Twitch Has New Username Policy

Amazon’s gaming and entertainment live-streaming website Twitch recently announced new updates to its username policy on Feb. 10 that exempt marijuana-themed usernames from the new ban.

Twitch’s goal is to create an environment where everyone feels welcome.

Twitch has updated its username policy to achieve this goal, raising the bar for acceptable behavior in order to better serve its global community.

It established more stringent guidelines for removing inappropriate usernames and preventing the creation of offensive usernames.

When removing reported usernames, Twitch will not consider references to marijuana to be inappropriate. Marijuana-related lexicon will be treated similarly to that of alcohol and tobacco, despite the fact that it is still illegal on the federal level. As a result, the new policy exempts references to marijuana from the prohibition. Hard drug references will be prohibited or removed. Twitch, on the other hand, didn’t say how hard drug references might jeopardize its mission of creating a safe and inclusive global community.

Hard drugs, such as peyote, cocaine, or heroin, and recreational drugs are examples of drug-related usernames that violate Twitch’s community guidelines. In addition, usernames associated with drug abuse or that overtly glorify the abuse of prescription or harmful drugs, including practices such as inhalant abuse, will be prohibited under the new policy.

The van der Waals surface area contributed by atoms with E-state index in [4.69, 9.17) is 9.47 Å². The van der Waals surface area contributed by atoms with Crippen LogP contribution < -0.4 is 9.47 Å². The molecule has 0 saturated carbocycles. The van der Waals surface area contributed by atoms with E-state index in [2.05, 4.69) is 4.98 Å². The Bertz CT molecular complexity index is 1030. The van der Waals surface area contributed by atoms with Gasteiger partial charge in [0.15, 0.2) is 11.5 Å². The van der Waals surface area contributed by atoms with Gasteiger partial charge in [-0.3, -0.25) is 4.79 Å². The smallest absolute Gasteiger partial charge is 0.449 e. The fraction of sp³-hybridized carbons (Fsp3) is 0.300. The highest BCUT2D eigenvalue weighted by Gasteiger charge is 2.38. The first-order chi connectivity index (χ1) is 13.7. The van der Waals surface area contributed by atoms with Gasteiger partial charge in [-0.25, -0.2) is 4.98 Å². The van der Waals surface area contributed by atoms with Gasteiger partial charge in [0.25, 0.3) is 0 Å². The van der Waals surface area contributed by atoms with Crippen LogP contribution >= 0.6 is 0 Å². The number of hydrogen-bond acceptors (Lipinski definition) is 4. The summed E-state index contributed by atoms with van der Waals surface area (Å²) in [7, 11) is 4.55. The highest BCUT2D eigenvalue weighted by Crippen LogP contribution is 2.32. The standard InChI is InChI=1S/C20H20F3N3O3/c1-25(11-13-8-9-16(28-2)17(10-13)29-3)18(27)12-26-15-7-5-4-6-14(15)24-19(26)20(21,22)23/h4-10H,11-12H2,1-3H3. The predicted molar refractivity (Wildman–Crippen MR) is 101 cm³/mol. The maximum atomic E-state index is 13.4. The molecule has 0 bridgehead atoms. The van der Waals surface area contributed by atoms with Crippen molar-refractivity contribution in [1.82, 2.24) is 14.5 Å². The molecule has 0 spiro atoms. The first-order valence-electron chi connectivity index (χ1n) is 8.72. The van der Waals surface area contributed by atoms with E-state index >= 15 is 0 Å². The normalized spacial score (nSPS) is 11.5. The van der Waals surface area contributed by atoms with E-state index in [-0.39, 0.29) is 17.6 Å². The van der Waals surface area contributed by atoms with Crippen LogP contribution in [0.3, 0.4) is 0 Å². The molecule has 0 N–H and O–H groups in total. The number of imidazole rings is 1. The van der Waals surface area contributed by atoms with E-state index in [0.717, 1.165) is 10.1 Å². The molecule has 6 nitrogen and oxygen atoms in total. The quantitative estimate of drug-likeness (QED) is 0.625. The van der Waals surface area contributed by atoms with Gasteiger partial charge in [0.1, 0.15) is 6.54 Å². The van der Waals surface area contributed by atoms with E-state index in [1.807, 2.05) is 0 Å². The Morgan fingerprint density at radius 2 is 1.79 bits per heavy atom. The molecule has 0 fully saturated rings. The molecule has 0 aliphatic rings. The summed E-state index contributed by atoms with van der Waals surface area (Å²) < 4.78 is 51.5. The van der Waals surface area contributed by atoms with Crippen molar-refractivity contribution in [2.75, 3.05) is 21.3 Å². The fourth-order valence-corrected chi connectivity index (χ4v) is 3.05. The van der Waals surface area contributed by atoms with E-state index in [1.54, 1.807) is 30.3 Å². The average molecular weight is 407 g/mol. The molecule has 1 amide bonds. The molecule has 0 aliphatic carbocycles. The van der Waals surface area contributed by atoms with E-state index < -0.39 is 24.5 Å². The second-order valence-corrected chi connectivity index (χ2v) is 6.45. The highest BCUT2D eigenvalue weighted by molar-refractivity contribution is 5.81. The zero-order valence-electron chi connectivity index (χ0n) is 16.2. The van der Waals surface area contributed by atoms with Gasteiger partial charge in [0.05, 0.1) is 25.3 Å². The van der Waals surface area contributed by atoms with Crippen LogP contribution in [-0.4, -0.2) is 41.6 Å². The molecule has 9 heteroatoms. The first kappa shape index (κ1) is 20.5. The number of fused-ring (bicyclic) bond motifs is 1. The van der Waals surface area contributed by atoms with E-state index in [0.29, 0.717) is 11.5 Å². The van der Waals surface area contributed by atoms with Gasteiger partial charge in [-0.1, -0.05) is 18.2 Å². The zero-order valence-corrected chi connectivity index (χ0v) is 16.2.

Twitch’s new username policy, interestingly, is likely to prohibit references to psychedelics. However, there is renewed interest in the possibility of using psychedelic drugs for medical purposes in the treatment of a wide range of psychiatric disorders.

Twitch had only 55 million active users in 2015, but it now has 140 million monthly users. Twitch’s popularity skyrocketed as a result of COVID-19 lockdowns. Twitch, according to The Verge, saw the most growth in terms of total hours watched, with a 50 percent increase between March and April 2020 and a whopping 101 percent year over year.

On the website, marijuana is already being live streamed. Several channels in Twitch’s gardening section offer live marijuana grow streams 24 hours a day, seven days a week. Many streamers place a camera in front of their plants to watch them grow. Other streamers, such as Snoop Dogg (Doggydogg20 on Twitch), PotQuest, and ChefAnnaWithTheTwitch, entertain their audiences with just-chatting sessions, gaming, smoking, and cultivation of live streams.

Marijuana consumption is permitted on Twitch as long as streamers reside in a country or region where the drug is legal. However, if a streamer smokes marijuana in a country or region where it is illegal, he or she may face criminal charges if it is reported.

Some experts, however, advise streamers not to smoke while streaming in the current Twitch environment because it is still a contentious issue.

Twitch’s marijuana policy appears to be similar to Amazon’s progressive marijuana policies, which were implemented last year.

Amazon announced in June 2021 that it would no longer include marijuana in its comprehensive drug screening program for any positions not regulated by the Department of Transportation, treating it similarly to alcohol. It announced in September of the same year that it would support efforts to reform the cannabis policy and endorsed a Republican-led bill to legalize marijuana on a federal level in January 2022. The bill was introduced by Republican Congresswoman Nancy Mace. Amazon reportedly spent $5 million lobbying on cannabis and other issues

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